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Western opera can trace its earliest roots all the way back to ancient Greece, and it became popular in 16th century Italy before spreading to the rest of Europe. That may sound like this art form is very removed from modern life, much less modern life in an Asian city like Singapore.
But as it turns out, opera—with its potent combination of music, drama, visual art, text and dance—still has a powerful resonance in contemporary life, and yes, that includes contemporary Singapore.
For starters, opera’s continued presence in popular culture means iconic arias don’t just ring out in concert halls, but also in some of the most memorable sequences in cinematic history.
In Singapore, homegrown companies are also finding new ways to present classic operas—from shorter and snazzier productions that can better connect with today’s audiences, to fresh interpretations that speak to prevailing social issues.
There is also a whole new world beyond the classics. The themes of contemporary operas, including those created by Singaporeans, range from the fate of a domestic worker to all that lies unspoken in parent-child relationships.
In this episode hosted by theatre-maker Edith Podesta, find out more about how opera is evolving with the times, through insights from Reuben Lai and Akiko Otao of L’Arietta Productions, Jeremy Chiew of New Opera Singapore, Jonathan Charles Tay and David Charles Tay of The Opera People, and Gena Ng of Singapore Lyric Opera.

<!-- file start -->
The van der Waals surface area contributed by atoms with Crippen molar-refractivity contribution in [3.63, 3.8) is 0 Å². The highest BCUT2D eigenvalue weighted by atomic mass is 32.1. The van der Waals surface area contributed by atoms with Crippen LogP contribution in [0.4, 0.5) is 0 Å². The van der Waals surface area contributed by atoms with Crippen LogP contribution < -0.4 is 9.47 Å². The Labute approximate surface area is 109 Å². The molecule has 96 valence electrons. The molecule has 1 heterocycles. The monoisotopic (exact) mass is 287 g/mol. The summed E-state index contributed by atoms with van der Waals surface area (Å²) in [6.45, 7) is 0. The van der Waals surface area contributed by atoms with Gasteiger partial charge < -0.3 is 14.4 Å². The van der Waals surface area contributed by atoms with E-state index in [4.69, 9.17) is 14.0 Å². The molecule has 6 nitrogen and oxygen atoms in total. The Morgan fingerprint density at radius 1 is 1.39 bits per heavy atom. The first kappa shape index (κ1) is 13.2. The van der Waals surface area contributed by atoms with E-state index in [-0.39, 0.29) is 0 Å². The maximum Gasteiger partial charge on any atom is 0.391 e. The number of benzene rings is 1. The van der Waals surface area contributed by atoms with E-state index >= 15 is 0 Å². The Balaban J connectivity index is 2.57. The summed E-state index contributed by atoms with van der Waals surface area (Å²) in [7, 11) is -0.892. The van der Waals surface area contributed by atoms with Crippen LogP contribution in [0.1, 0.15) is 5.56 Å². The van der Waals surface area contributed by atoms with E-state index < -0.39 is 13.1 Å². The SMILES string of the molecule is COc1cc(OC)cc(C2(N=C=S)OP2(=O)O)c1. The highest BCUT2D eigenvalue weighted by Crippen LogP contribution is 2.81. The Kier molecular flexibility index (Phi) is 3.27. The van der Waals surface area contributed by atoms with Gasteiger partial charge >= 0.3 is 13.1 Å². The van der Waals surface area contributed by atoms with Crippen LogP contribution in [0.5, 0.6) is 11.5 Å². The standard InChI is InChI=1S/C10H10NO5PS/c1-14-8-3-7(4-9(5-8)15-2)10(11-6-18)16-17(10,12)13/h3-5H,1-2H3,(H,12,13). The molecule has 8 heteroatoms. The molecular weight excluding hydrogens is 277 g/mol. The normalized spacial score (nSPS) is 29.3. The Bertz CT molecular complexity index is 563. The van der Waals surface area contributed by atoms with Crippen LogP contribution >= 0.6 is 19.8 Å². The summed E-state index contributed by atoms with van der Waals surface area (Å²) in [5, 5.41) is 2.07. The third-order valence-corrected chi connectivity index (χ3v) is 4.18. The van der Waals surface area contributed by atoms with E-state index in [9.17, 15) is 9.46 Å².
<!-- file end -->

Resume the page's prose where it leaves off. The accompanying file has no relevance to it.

Artist: hauste (FB/IG: @haustesound)
Publisher: Maker Records (FB/IG: @MakerRecordsGrp)
The Valkyrie, composed by Richard Wagner, performed by Orchestra of the Music Makers
Turandot composed by Giacomo Puccini, libretto by Giuseppe Adami and Renato Simoni, performed by Singapore Lyric Opera
La Traviata, composed by Giuseppe Verdi, libretto by Francesco Maria Piave, performed by Singapore Lyric Opera
Don Giovanni, composed by Wolfgang Amadeus Mozart, libretto by Lorenzo Da Ponte, performed by Singapore Lyric Opera
Così fan tutte, composed by Wolfgang Amadeus Mozart, libretto by Lorenzo Da Ponte, performed by Singapore Lyric Opera
Fences, composed by John Sharpley, libretto by Robert Yeo, performed by OperaViva, featuring David Quah and Akiko Otao
The Rake's Progress, composed by Igor Stravinsky, libretto by W. H. Auden and Chester Kallman, performed by New Opera Singapore, featuring Alan Lau
The Telephone, composed by Gian Carlo Menotti, performed by New Opera Singapore, featuring Min Seong Kang
La Voix Humaine, composed by Francis Poulenc, based on The Human Voice by Jean Cocteau, performed by New Opera Singapore, featuring Victoria Songwei Li
A Singapore Trilogy: Laksa Cantata, composed by Chen Zhangyi, libretto by Jack Lin, performed by L’arietta Productions, featuring Samuel Ng and Ng Jingyun
A Singapore Trilogy: Window Shopping, composed by Chen Zhangyi, libretto by Jack Lin, performed by L’arietta Productions, featuring Akiko Otao
A Singapore Trilogy: Kopi For One, composed by Chen Zhangyi, libretto by Jack Lin, performed by L’arietta Productions, featuring Yee Ee-Ping, Akiko Otao and Jonathan Charles Tay
Idomeneo, composed by Wolfgang Amadeus Mozart, libretto by Giambattista Varesco, performed by The Opera People, featuring Felicia Teo Kaixin, Teng Xiang Ting, Joyce Lee Tung, Jonathan Charles Tay and Leslie Tay
This episode of Making A Scene is commissioned by Esplanade – Theatres on the Bay in conjunction with Voices – A Festival of Song. It is produced by Hong Xinyi.
Making A Scene is an Esplanade podcast about how art gets made. In this series, artists reflect on topical issues and connections that bind them across art forms and countries, and talk about what inspires their art.